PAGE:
Commentary: Should voters fear the lame-duck lawmaker?
By Christopher Koopman and Matthew Mitchell In a tradition as old as the republic itself, Congress - including a handful of members democratically rejected on Nov. 8 - will now wrap up its unfinished business in a lame-duck session.
By Christopher Koopman
and Matthew Mitchell
In a tradition as old as the republic itself, Congress - including a handful of members democratically rejected on Nov. 8 - will now wrap up its unfinished business in a lame-duck session.
Observers across the political spectrum have long decried lame-duck sessions as a dangerous threat to democracy, in which the outgoing president and some members of Congress govern without ever facing the electorate again. The skeptical sentiment isn't unfounded, but before we judge the lame duck too harshly, we should compare it to the typical Congress we see all year long.
This year, conservatives in particular are urging Congress not to do anything big during the lame duck. Paul Winfree of the Heritage Foundation notes that "unaccountable lawmakers produce irresponsible laws." Richard Manning of Americans for Limited Government asserts that it would be a "slap in the face" to do anything other than pass a stopgap measure to keep the government open.
Aren't irresponsible slaps in the face sort of Congress' thing? How else can you explain a $5.5 trillion mountain of debt, a tax code riddled with loopholes and handouts to special interests, or programs designed specifically to benefit favored industries (look no further than the Farm Bill, the Export-Import Bank, and energy loan guarantees)?
In truth, incentives drive members of Congress to be irresponsible nearly all the time. They face a barrage of downright gross incentives to indulge special interests to the detriment of everyone else.
Sound cynical? "Public choice theory" researchers have spent decades cataloguing the evidence.
Due to the rational ignorance and even irrationality of the typical voter, a vote-maximizing politician can be far more successful if he sticks to empty platitudes and meaningless identity politics than if he offers substantive suggestions for, say, tax reform.
Normally, politicians have less of an incentive to serve consumers, taxpayers, and future generations than they have to serve concentrated and organized special interests, campaign contributors, and favored industries. This explains why targeted tax provisions, subsidy programs, and regulatory privileges are so pervasive.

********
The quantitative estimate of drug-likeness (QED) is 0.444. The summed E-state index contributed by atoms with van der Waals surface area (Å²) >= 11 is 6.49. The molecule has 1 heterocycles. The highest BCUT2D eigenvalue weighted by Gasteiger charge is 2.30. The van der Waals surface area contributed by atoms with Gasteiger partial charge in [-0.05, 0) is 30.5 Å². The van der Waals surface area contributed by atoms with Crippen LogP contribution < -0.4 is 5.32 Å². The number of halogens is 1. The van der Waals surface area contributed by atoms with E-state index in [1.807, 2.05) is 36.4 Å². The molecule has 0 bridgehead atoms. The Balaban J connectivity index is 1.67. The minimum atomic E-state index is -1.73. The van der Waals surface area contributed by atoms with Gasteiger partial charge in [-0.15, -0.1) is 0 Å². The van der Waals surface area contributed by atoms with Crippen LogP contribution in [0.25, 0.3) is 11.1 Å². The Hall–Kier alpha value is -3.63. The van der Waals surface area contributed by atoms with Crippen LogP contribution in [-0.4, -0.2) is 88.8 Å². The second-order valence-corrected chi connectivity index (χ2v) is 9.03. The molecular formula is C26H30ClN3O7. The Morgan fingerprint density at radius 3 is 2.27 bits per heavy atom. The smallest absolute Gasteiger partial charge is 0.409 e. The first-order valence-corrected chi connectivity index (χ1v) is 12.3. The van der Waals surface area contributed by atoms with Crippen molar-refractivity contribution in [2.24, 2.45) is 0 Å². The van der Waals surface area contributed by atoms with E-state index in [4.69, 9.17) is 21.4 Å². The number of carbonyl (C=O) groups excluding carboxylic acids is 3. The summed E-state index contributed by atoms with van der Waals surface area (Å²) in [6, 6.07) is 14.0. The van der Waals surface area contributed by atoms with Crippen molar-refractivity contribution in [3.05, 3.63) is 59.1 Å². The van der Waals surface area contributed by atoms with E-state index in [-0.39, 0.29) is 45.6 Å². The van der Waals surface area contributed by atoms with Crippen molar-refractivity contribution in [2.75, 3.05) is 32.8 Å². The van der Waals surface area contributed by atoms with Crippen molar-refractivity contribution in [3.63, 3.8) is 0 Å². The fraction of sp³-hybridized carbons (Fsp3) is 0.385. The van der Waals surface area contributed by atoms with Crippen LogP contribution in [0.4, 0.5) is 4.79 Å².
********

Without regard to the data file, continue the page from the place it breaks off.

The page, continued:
These favors are often assembled into massive bills (think: the Affordable Care Act, Dodd-Frank, or the Farm Bill) so members can cobble together disparate pet projects that could not succeed on their own. Leadership helps assemble these deals by rewarding cooperative members with campaign donations, opportunities to put their issues on the agenda, or coveted committee assignments.
So, if normal congressional incentives are so terrible, can lame-duck incentives be worse? Certainly, members who have retired or lost reelection face different incentives, but in some cases, they could actually be better incentives.
Non-returning members may be less responsive to their voters. On the other hand, they're also free to ignore the pressures of party leadership, to set aside the special interests they typically depend on for support, and to vote with their hearts.
Less optimistically, however, these members may be more likely to indulge one particular special interest: their next employer.
What does history tell us?
We and our colleague Emily Hamilton recently looked at the historical record to see if there were any trends in lame-duck legislation. We gathered data on more than 52,000 House and Senate votes spanning 75 years of lame-duck sessions. What we found may be surprising.
First, the talk of repudiated members casting unaccountable votes is overblown. In the typical lame-duck session, just 6 percent of congressmen and 13 percent of senators will have lost their reelection bids. An additional 5 percent will have voluntarily retired.
Second, we do find small differences in voting behavior. Members in lame-duck sessions are slightly less inclined to vote with their party, with Democrats and House members especially likely to go maverick. And they are about 3 to 4 percent less likely to vote at all.
Third, in terms of major legislation, lame-duck sessions have passed prosperity-enhancing trade deals and tax reforms, but they've also passed large pork-barrel spending bills. Some of these trends may simply be driven by timing: Large and complicated bills tend to pass at the end of the year, whether it's a lame-duck session or not.
So the record actually suggests that a lame-duck session of Congress may be the best time to make tough decisions, especially those that are likely to rub special interests the wrong way.
Although it's unlikely, this lame-duck session would be a perfect time to remove special-interest provisions in federal regulations, the tax code, and the budget. Call it what you want, but that wouldn't be so lame.
Christopher Koopman ( email@example.com) and Matthew Mitchell ( firstname.lastname@example.org) are senior research fellows with the Mercatus Center at George Mason University, and co-authors (with Emily Hamilton) of "How Lame are Lame Ducks: Updated for 2016."